The women in these stories live lives of privilege and of poverty, are in marriages both loving and haunted by past crimes or emotional blackmail. A pair of sisters, grown now, have been inseparable ever since they were abducted together as children, and must negotiate the elder sister’s marriage. A woman married to a twin pretends not to realize when her husband and his brother impersonate each other. A stripper putting herself through college fends off the advances of an overzealous customer. A black engineer moves to Upper Michigan for a job and faces the malign curiosity of her colleagues and the difficulty of leaving her past behind. From a girls’ fight club to a wealthy subdivision in Florida where neighbors conform, compete, and spy on each other, Gay delivers a wry, beautiful, haunting vision of modern America reminiscent of Merritt Tierce, Jamie Quatro, and Miranda July.
WINNER OF AUSTRALIA’S 2015 STELLA PRIZE
For readers of Atonement, a powerful and haunting story of three sisters and their friend who grow up on the outskirts of their parents’ glamorous bohemian lifestyle.
On her first day at a new school, Lily befriends one of the daughters of infamous avant-garde painter Evan Trentham. Lily has never experienced anything like the Trenthams’ home, where Evan and his wife have created a wild, makeshift family of like-minded artists, all living and working together to escape the stifling conservatism of 1930’s Australia. An only child accustomed to loneliness, Lily soon becomes infatuated with the creative chaos of the Trenthams and aches to fully belong.
Despite the Trenthams’ glamorous allure, the artists’ real lives are shaped by dire Faustian bargains and spectacular falls from grace. As the girls find themselves drawn closer to the white-hot flame of creativity, emotions and art collide with explosive consequences–and Evan’s own daughters may be forced to pay a dangerous price for his choices.
“Readers drawn to this compelling psychological thriller because of its shared elements with Gillian Flynn’s Gone Girl (2012) will be pleasantly surprised to discover that Mejia’s confident storytelling pulls those themes into an altogether different exploration of manipulation and identity.” —Booklist (starred review)
Full of twists and turns, Everything You Want Me to Be reconstructs a year in the life of a dangerously mesmerizing young woman, during which a small town’s darkest secrets come to the forefront…and she inches closer and closer to her death.
High school senior Hattie Hoffman has spent her whole life playing many parts: the good student, the good daughter, the good citizen. When she’s found brutally stabbed to death on the opening night of her high school play, the tragedy rips through the fabric of her small town community. Local sheriff Del Goodman, a family friend of the Hoffmans, vows to find her killer, but trying to solve her murder yields more questions than answers. It seems that Hattie’s acting talents ran far beyond the stage. Told from three points of view—Del, Hattie, and the new English teacher whose marriage is crumbling—Everything You Want Me to Be weaves the story of Hattie’s last school year and the events that drew her ever closer to her death.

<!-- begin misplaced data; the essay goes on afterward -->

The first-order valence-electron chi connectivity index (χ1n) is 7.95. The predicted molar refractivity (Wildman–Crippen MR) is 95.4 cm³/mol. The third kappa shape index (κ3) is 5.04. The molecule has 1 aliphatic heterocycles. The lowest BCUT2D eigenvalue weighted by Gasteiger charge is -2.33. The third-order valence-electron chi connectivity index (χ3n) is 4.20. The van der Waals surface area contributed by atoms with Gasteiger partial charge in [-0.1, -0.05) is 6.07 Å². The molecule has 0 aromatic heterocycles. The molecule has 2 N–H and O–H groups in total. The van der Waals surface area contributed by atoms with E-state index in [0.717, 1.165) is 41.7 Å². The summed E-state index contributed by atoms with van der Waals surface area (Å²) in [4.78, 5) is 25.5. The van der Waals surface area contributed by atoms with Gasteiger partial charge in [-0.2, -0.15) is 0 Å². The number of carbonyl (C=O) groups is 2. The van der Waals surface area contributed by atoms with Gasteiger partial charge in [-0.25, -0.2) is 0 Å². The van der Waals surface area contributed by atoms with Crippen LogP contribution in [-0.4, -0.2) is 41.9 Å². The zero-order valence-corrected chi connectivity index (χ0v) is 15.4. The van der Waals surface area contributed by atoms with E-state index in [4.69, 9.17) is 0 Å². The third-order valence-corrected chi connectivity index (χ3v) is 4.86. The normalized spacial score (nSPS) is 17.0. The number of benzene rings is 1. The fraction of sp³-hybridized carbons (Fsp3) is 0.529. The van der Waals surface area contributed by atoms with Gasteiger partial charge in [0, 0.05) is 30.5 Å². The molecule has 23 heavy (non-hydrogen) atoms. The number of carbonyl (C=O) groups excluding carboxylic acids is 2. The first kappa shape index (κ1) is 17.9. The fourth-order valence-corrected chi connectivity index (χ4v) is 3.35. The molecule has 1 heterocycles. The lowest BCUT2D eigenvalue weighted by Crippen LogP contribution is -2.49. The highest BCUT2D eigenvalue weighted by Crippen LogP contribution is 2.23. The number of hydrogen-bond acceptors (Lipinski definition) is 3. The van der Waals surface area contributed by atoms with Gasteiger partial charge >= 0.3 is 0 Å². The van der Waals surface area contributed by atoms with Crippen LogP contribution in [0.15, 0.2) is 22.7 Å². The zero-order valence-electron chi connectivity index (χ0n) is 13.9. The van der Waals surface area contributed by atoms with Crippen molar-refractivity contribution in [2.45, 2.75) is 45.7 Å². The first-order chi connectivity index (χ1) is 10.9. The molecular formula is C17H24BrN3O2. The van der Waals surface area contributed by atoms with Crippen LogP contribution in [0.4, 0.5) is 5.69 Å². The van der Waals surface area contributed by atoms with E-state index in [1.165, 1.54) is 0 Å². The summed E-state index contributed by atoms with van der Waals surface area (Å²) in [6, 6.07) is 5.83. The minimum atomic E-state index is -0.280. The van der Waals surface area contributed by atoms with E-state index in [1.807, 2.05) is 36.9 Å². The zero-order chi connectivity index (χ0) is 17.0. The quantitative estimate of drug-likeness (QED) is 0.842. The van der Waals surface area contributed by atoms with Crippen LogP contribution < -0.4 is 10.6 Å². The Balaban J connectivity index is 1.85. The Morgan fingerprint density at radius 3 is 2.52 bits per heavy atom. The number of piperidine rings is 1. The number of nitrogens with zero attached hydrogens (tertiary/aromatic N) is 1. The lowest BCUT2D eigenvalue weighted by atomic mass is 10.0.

Evocative and razor-sharp, Everything You Want Me to Be challenges you to test the lines between innocence and culpability, identity and deception. Does love lead to self-discovery—or destruction?
From the author of Norwegian by Night, a novel about two men on a misbegotten quest to save the girl they failed to save decades before
1991. Near Checkpoint Zulu, one hundred miles from the Kuwaiti border, Thomas Benton meets Arwood Hobbes. Benton is a British journalist who reports from war zones in part to avoid his lackluster marriage and a daughter he loves but cannot connect with; Arwood is a midwestern American private who might be an insufferable ignoramus, or might be a genuine lunatic with a death wish–it’s hard to tell. Desert Storm is over, peace has been declared, but as they argue about whether it makes sense to cross the nearest border in search of an ice cream, they become embroiled in a horrific attack in which a young local girl in a green dress is killed as they are trying to protect her. The two men walk away into their respective lives. But something has cracked for them both.Twenty-two years later, in another place, in another war, they meet again and are offered an unlikely opportunity to redeem themselves when that same girl in green is found alive and in need of salvation. Or is she?